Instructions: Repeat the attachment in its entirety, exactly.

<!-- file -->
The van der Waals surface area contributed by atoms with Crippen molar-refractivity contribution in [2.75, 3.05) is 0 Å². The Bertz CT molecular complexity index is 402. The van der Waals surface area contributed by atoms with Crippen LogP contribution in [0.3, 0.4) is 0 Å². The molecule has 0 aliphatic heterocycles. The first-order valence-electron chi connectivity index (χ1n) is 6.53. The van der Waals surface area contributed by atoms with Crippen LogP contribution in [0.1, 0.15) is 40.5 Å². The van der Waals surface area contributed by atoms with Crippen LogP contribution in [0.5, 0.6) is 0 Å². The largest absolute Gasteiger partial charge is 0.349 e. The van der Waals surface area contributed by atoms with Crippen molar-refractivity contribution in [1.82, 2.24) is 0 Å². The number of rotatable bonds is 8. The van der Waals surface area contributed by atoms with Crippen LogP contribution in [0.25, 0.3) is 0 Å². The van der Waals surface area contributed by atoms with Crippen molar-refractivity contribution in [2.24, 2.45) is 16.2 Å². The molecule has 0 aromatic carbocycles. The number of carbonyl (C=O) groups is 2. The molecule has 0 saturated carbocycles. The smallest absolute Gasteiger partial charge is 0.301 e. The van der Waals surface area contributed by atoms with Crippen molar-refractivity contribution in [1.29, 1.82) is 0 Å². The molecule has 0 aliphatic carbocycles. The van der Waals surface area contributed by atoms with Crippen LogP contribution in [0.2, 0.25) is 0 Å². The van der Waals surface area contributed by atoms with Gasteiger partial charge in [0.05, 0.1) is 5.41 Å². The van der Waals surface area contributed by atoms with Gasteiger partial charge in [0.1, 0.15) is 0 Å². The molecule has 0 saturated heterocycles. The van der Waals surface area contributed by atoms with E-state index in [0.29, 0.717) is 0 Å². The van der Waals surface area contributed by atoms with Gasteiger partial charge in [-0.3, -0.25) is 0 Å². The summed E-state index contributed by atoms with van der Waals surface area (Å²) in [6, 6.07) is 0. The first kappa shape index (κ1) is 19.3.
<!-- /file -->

The van der Waals surface area contributed by atoms with Crippen molar-refractivity contribution in [2.75, 3.05) is 0 Å². The Bertz CT molecular complexity index is 402. The van der Waals surface area contributed by atoms with Crippen LogP contribution in [0.3, 0.4) is 0 Å². The molecule has 0 aliphatic heterocycles. The first-order valence-electron chi connectivity index (χ1n) is 6.53. The van der Waals surface area contributed by atoms with Crippen LogP contribution in [0.1, 0.15) is 40.5 Å². The van der Waals surface area contributed by atoms with Crippen LogP contribution in [0.5, 0.6) is 0 Å². The largest absolute Gasteiger partial charge is 0.349 e. The van der Waals surface area contributed by atoms with Crippen molar-refractivity contribution in [1.82, 2.24) is 0 Å². The number of rotatable bonds is 8. The van der Waals surface area contributed by atoms with Crippen LogP contribution in [0.25, 0.3) is 0 Å². The van der Waals surface area contributed by atoms with Crippen molar-refractivity contribution in [2.24, 2.45) is 16.2 Å². The molecule has 0 aromatic carbocycles. The number of carbonyl (C=O) groups is 2. The molecule has 0 saturated carbocycles. The smallest absolute Gasteiger partial charge is 0.301 e. The van der Waals surface area contributed by atoms with Crippen molar-refractivity contribution in [1.29, 1.82) is 0 Å². The molecule has 0 aliphatic carbocycles. The van der Waals surface area contributed by atoms with Crippen LogP contribution in [0.2, 0.25) is 0 Å². The van der Waals surface area contributed by atoms with Gasteiger partial charge in [0.05, 0.1) is 5.41 Å². The van der Waals surface area contributed by atoms with Gasteiger partial charge in [0.1, 0.15) is 0 Å². The molecule has 0 saturated heterocycles. The van der Waals surface area contributed by atoms with E-state index in [0.29, 0.717) is 0 Å². The van der Waals surface area contributed by atoms with Gasteiger partial charge in [-0.3, -0.25) is 0 Å². The summed E-state index contributed by atoms with van der Waals surface area (Å²) in [6, 6.07) is 0. The first kappa shape index (κ1) is 19.3.